How to Reduce Our Mass Incarceration Problem

How to Reduce Our Mass Incarceration Problem February 4, 2018

The Washington Post reports on a new study by the Brennan Center for Justice that provides a way to significantly reduce our prison population, which really should be a source of national shame. We have five percent of the world’s population but nearly 25 percent of the world’s prisoners. We should at least stop locking up low-level offenders.

Credit: Antonu

A new report from the Brennan Center for Justice concludes that “unnecessary incarceration” — imprisoning people for low-level offenses and keeping them there for years — is ruining hundreds of thousands of lives, wasting billions of dollars and having little effect on public safety.

If you’ve been following the debate over mass incarceration in the United States, these arguments sound familiar. The U.S. is home to 5 percent of the world population but nearly a quarter of the world’s prisoners. Roughly 2.2 million Americans are behind bars, giving us the highest incarceration rate of nearly any country in the world.

But the Brennan Center’s new report is noteworthy for quantifying exactly how many of our prisoners the authors believe shouldn’t be behind bars. Approximately 364,000 people are serving prison time for low-level offenses, like drug possession and minor burglaries. In recent years, more and more research has shown that prison terms are not particularly effective at deterring these crimes or rehabilitating the people who commit them. For these individuals, time behind bars may even increase their likelihood to commit more crime in the future.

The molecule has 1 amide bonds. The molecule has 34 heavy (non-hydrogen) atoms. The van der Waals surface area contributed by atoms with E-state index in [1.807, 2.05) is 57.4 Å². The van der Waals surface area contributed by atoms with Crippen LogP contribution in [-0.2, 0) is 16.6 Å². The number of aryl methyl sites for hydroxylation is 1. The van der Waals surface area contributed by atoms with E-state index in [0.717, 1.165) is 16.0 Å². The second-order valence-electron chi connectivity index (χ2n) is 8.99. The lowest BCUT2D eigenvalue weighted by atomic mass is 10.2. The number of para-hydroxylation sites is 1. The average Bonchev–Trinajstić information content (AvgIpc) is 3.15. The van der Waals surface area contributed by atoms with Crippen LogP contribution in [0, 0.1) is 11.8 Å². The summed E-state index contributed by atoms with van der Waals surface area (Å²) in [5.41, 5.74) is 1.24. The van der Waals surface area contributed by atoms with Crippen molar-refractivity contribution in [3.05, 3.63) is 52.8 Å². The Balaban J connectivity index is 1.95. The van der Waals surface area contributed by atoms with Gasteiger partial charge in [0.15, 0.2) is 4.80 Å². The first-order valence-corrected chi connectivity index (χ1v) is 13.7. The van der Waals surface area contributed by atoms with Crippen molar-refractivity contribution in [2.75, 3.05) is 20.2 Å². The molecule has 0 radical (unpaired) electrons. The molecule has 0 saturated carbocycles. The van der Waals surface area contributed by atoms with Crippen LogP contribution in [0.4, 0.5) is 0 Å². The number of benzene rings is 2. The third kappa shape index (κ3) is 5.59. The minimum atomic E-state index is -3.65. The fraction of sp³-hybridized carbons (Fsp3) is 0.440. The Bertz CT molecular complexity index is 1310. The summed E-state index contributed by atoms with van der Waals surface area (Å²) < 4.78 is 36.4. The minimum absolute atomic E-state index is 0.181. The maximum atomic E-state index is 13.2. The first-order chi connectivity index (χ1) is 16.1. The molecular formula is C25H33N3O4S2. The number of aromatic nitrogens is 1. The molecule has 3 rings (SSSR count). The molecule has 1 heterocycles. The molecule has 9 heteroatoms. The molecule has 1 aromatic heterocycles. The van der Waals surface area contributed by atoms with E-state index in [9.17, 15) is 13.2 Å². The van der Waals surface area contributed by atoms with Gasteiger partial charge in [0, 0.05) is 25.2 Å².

As part of a three-year analysis of state and federal penal codes and prisoner data, the Brennan Center found that these low-level inmates make up roughly 25 percent of the current prison population. For these offenders, incarceration alternatives like probation, drug treatment or community service would be more effective, the report determined.

The cost to society of locking up these people is enormous, and not just in terms of state and federal budgets. It costs over $30,000 to house an inmate in prison, on average. We could send them all to college for that price, with money left over. But the societal cost is far higher. Families are broken up. Lives are destroyed. Those offenders often become ineligible for any social assistance that might help them improve their lives or that of their families. Conservatives make a big deal out of fatherless homes among African-Americans, but when you’re locking up hundreds of thousands of them for minor offenses, you’re creating the problem you complain about.

There are different models for incarceration — retribution, rehabilitation, threat reduction. Retribution serves no purpose at all. Rehabilitation is far more successful outside of a prison. The only acceptable reason to imprison someone is to protect society, to keep people who are truly a great danger to others segregation so they can’t victimize anyone else. It should be limited primarily to violent offenders.

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